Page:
Transit Faces a Fiscal Cliff in New York City—Sooner Than Expected

It's like March 2020 all over again.

3 minute read

July 27, 2022, 5:00 AM PDT

By James Brasuell @CasualBrasuell


New York City Subway

Kits Pix / Shutterstock

“With subway, bus and commuter railroad ridership still far below pre-pandemic levels, the MTA is burning through billions of dollars in emergency federal aid earlier than expected,” reports Jose Martinez for The City sharing information made public by Metropolitan Transportation Authority (MTA) officials this week. The article echoes talk of fiscal crisis that was an early sign of the fundamental changes the Covid-19 pandemic would bring in early 2020, with several repeated episodes every few months through the duration of the pandemic. Neither federal relief packages nor the Infrastructure Investment and Jobs Act have been sufficient to fix the fundamental structural deficits of transit funding in New York City (and other cities around the country).

“The MTA has long held that more than $15 billion in one-time federal COVID relief funds would allow the agency to balance its budgets through 2025. But officials now concede that early-pandemic projections of commuters returning in larger numbers were way off the mark — which could have a painful impact on riders, transit workers and ballooning MTA deficits.”

The MTA commissioned a projection from consultants at McKinsey & Company that predicted “new normal” levels of transit ridership to rebound at 80 percent to 92 percent of pre-pandemic levels. Transit ridership is currently stuck at 60 percent of the 7 million daily trips taken on the MTA system in 2019, explains Martinez.

The ongoing issue of expensive capital projects certainly doesn’t help the budget deficit. The day after Martinez’s report about the fiscal crisis at the MTA, a tweet showing the cost of making Broadway Junction accessible is estimated at $384.8-$474.1 million made the rounds as evidence of the MTA’s poor spending practices. The MTA missed a state-mandated deadline to account for its high costs of transit capital improvements in 2021.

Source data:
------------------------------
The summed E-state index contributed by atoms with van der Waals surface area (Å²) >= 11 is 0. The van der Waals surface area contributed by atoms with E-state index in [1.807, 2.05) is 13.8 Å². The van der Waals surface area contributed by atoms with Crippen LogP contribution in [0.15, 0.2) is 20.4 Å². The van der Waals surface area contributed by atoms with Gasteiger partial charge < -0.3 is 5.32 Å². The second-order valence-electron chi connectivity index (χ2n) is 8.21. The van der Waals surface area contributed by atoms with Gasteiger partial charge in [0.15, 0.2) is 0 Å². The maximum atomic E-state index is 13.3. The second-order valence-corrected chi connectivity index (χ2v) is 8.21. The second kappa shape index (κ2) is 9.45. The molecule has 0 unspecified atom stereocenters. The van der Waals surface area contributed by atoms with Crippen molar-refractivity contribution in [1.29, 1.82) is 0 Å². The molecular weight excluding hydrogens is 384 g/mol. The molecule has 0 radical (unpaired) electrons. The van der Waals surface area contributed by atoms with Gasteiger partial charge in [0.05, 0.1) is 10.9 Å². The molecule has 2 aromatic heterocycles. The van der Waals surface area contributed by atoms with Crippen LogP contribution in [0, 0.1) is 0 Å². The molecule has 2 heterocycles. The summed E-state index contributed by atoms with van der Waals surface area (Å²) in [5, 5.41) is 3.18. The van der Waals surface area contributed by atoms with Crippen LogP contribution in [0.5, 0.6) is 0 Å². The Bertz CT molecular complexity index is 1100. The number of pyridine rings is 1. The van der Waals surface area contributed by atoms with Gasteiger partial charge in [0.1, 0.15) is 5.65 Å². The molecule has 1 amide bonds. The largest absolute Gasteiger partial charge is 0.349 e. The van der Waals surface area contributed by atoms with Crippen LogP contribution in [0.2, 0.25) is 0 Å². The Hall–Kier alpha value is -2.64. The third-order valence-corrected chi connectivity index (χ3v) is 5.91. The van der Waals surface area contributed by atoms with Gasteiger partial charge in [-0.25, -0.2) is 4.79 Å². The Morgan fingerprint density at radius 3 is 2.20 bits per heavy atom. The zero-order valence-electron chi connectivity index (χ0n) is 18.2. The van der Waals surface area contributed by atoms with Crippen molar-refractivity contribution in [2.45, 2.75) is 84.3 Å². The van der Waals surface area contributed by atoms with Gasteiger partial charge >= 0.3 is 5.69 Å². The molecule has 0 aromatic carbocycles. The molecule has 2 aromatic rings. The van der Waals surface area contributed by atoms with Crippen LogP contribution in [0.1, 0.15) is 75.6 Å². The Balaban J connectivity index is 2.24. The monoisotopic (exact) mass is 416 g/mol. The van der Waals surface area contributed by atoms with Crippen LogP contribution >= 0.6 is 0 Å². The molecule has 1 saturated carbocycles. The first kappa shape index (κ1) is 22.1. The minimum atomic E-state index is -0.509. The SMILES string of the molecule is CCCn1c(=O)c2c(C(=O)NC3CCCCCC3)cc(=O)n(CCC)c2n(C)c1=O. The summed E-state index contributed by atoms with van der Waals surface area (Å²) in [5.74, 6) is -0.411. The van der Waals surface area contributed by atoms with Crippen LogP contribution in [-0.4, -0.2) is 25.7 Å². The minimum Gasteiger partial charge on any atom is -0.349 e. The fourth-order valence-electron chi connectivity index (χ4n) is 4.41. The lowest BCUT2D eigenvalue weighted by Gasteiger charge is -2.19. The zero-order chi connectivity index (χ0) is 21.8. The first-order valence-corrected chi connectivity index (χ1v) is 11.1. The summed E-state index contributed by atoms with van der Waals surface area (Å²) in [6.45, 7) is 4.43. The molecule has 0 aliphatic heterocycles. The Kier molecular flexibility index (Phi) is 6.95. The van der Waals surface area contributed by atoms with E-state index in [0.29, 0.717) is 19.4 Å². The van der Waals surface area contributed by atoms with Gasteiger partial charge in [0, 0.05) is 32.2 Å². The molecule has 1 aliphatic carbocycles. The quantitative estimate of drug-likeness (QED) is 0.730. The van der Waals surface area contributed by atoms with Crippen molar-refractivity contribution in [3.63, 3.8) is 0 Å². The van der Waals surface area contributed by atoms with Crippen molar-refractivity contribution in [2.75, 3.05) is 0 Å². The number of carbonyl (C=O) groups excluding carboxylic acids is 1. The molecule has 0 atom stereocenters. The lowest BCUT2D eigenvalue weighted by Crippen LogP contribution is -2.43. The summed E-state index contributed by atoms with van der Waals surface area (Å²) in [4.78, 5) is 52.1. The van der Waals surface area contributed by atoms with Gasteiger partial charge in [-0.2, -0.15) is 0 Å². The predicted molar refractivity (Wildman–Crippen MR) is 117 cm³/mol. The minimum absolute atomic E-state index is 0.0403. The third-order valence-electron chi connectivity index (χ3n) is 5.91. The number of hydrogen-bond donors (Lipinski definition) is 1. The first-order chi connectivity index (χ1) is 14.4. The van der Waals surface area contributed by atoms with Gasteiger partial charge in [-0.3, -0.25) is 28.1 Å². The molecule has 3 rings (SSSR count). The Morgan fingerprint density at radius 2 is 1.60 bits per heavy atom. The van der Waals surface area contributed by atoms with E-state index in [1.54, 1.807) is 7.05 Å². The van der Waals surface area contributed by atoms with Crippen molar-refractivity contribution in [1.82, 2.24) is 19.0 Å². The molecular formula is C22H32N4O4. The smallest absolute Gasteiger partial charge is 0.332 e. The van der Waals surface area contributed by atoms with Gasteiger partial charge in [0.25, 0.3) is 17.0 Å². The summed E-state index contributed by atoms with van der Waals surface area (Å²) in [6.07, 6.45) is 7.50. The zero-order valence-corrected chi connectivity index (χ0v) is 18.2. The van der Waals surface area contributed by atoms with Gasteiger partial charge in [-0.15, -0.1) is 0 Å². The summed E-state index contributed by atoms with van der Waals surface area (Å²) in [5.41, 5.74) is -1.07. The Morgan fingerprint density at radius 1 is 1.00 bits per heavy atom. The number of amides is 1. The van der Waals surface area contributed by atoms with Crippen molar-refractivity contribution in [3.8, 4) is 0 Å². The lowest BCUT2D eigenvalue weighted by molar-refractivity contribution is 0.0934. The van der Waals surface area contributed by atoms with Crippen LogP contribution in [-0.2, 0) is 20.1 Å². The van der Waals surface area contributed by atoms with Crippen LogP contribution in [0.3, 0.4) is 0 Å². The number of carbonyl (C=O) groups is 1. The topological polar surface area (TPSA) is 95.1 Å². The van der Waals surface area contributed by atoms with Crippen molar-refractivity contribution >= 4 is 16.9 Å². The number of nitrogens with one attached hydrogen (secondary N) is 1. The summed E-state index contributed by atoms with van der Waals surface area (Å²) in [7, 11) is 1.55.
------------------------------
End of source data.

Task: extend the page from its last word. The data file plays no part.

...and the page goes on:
With high capital investments costs in one hand and a lack of fare revenue in the other, the MTA is seeking help from the state to make ends meet, according to a separate article on the same subject from Dave Colon for Streetsblog NYC. To prevent fare hikes, service cuts or layoffs, the MTA would need to spend less of its federal pandemic aid beginning next year, stretching out the rescue money until 2028 and lowering the remaining deficits to $1.6 billion a year from 2024 to 2028, according to Colon. “Doing so, however, also would require Albany to find a new revenue stream for the agency that could cover a $795 million deficit in 2023 and $1.6 billion deficits for each of the following five years.”

According to Colon, MTA officials are asking the state to treat mass transit funding more like a service when deciding budget equations—depending less on fare revenues to balance the budget.

Monday, July 25, 2022 in The City

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